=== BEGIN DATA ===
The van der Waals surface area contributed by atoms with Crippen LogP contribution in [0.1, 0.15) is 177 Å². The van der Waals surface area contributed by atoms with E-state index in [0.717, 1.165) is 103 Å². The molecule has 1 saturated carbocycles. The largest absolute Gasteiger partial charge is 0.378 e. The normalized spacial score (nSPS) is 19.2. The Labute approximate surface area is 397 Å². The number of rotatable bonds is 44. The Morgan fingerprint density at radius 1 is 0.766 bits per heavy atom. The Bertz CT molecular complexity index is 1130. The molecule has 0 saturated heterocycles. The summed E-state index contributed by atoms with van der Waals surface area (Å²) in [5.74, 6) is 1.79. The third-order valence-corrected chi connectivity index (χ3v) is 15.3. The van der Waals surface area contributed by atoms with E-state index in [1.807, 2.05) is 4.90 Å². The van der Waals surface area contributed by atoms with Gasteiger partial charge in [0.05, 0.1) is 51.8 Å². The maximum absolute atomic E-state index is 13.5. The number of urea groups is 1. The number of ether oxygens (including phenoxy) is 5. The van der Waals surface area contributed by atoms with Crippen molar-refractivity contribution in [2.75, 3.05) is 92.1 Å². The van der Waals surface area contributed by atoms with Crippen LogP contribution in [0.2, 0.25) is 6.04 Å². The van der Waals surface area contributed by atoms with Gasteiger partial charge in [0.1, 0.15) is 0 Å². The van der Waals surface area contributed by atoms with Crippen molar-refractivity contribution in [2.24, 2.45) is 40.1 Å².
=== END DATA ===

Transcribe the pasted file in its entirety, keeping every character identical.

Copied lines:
The van der Waals surface area contributed by atoms with Crippen LogP contribution in [0.1, 0.15) is 177 Å². The van der Waals surface area contributed by atoms with E-state index in [0.717, 1.165) is 103 Å². The molecule has 1 saturated carbocycles. The largest absolute Gasteiger partial charge is 0.378 e. The normalized spacial score (nSPS) is 19.2. The Labute approximate surface area is 397 Å². The number of rotatable bonds is 44. The Morgan fingerprint density at radius 1 is 0.766 bits per heavy atom. The Bertz CT molecular complexity index is 1130. The molecule has 0 saturated heterocycles. The summed E-state index contributed by atoms with van der Waals surface area (Å²) in [5.74, 6) is 1.79. The third-order valence-corrected chi connectivity index (χ3v) is 15.3. The van der Waals surface area contributed by atoms with E-state index in [1.807, 2.05) is 4.90 Å². The van der Waals surface area contributed by atoms with Gasteiger partial charge in [0.05, 0.1) is 51.8 Å². The maximum absolute atomic E-state index is 13.5. The number of urea groups is 1. The number of ether oxygens (including phenoxy) is 5. The van der Waals surface area contributed by atoms with Crippen molar-refractivity contribution in [2.75, 3.05) is 92.1 Å². The van der Waals surface area contributed by atoms with Crippen LogP contribution in [0.2, 0.25) is 6.04 Å². The van der Waals surface area contributed by atoms with Gasteiger partial charge in [0.1, 0.15) is 0 Å². The van der Waals surface area contributed by atoms with Crippen molar-refractivity contribution in [2.24, 2.45) is 40.1 Å².